<iframe width=”480″ height=”360″ src=”http://www.washingtonpost.com/posttv/c/embed/cfcc8ba0-fa0d-11e2-8752-b41d7ed1f685&#8243; frameborder=”0″ allowfullscreen>

Just in case that link does not work, you can view the video on the show’s website by clicking here.

Kate Childs-Graham, a “Young Voices” columnist for The National Catholic Reporter, featured the ministry of these pilgrims in her column this week, and she dubbed the group “The Transformative Six.”    She described their work and advocacy while in Brazil:

“So to Rio they went, armed with rainbow bracelets and rosaries, prayer cards and kites. They had hundreds of conversations with other pilgrims from across the world. Many — if not most — supported their message and equality and inclusion, and they engaged those with whom they disagreed in spirited dialogue. Then, they blogged, Facebooked and tweeted about their experience.”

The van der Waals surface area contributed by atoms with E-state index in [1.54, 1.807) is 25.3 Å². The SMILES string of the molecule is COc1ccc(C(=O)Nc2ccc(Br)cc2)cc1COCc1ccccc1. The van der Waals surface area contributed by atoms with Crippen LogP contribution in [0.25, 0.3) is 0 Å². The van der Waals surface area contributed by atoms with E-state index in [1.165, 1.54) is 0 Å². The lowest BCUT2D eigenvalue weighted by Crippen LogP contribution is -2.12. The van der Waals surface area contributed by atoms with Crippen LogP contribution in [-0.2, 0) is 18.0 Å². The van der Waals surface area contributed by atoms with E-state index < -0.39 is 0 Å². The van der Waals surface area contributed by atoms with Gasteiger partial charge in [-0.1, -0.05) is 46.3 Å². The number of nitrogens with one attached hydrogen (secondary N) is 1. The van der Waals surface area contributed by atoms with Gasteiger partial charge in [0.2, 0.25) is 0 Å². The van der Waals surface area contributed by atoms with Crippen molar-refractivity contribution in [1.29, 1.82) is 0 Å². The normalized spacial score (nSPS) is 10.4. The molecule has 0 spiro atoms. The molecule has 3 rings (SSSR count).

And then Childs-Graham wondered:

“Maybe the pope saw an Equally Blessed kite or received a sticker. Maybe he heard that a brave young woman asked a bishop about LGBT equality and the masses cheered. Maybe he noticed, like these pilgrims, the open arms of the Christ of Corcovado. No matter what it was that helped Pope Francis transform his tone and hopefully will help him transform our church, I’m giving all the credit to the Transformative Six.”

Who knows?

What we do know for sure is that the pilgrims touched the hearts and souls off many of the young people they encountered, and that was plenty transformative!

–Francis DeBernardo, New Ways Ministry